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Who Can You Trust With Your Health Care? Here's What Downstate Illinois Candidates Promise

Rici Hoffarth
St. Louis Public Radio
Republican and Democratic congressional candidates in downstate Illinois have different stances on the Affordable Care Act. Voters will decide who they trust more with the future of the country's health care.

This article is a collaboration between St. Louis Public Radio and the Belleville News-Democrat.

Jolene Baker’s knees ached with arthritis, she suffered from high blood pressure, and she needed medication for frequent migraines.

The East St. Louis resident’s employer-sponsored health insurance covered less and became more expensive every year she worked at the fast-food seafood restaurant. The 56-year-old’s untreated health problems made it almost impossible to work on her feet all day.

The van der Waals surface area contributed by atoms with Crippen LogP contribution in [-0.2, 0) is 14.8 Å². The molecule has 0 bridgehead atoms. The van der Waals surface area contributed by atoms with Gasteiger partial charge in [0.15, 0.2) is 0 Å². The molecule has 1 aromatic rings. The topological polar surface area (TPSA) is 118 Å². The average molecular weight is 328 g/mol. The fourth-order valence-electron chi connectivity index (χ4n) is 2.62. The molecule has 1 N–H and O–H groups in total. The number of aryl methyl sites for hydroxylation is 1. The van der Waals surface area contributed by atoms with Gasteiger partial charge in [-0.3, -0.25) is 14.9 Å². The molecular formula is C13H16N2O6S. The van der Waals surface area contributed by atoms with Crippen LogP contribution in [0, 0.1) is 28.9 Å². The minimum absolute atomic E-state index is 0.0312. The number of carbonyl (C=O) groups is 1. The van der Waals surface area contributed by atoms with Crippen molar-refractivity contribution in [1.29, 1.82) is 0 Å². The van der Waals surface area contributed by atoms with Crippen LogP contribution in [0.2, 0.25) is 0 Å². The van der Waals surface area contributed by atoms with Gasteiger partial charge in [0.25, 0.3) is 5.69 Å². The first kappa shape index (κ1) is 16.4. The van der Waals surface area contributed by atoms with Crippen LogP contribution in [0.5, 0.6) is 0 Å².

“I was weak. I was sluggish,” Baker said.

She had to quit to find more suitable part-time work, and she lost her health insurance.

In between jobs, Baker turned to the Marketplace, the online health insurance exchange opened in 2010 as part of theAffordable Care Act. For $40 a month, she got access to the regular treatment and medication she needed to get back on her feet within a year. She now works full time as a home health care professional and has insurance through her employer.

While the ACA worked in Baker’s favor, two southern Illinois Republican congressmen up for reelection on Nov. 3 say Americans deserve a better plan. Their Democratic challengers say the GOP has abandoned those in need of affordable health insurance.

In an election year when COVID-19 pandemic highlights the urgent need for health care, candidates' position on the ACA could make or break them.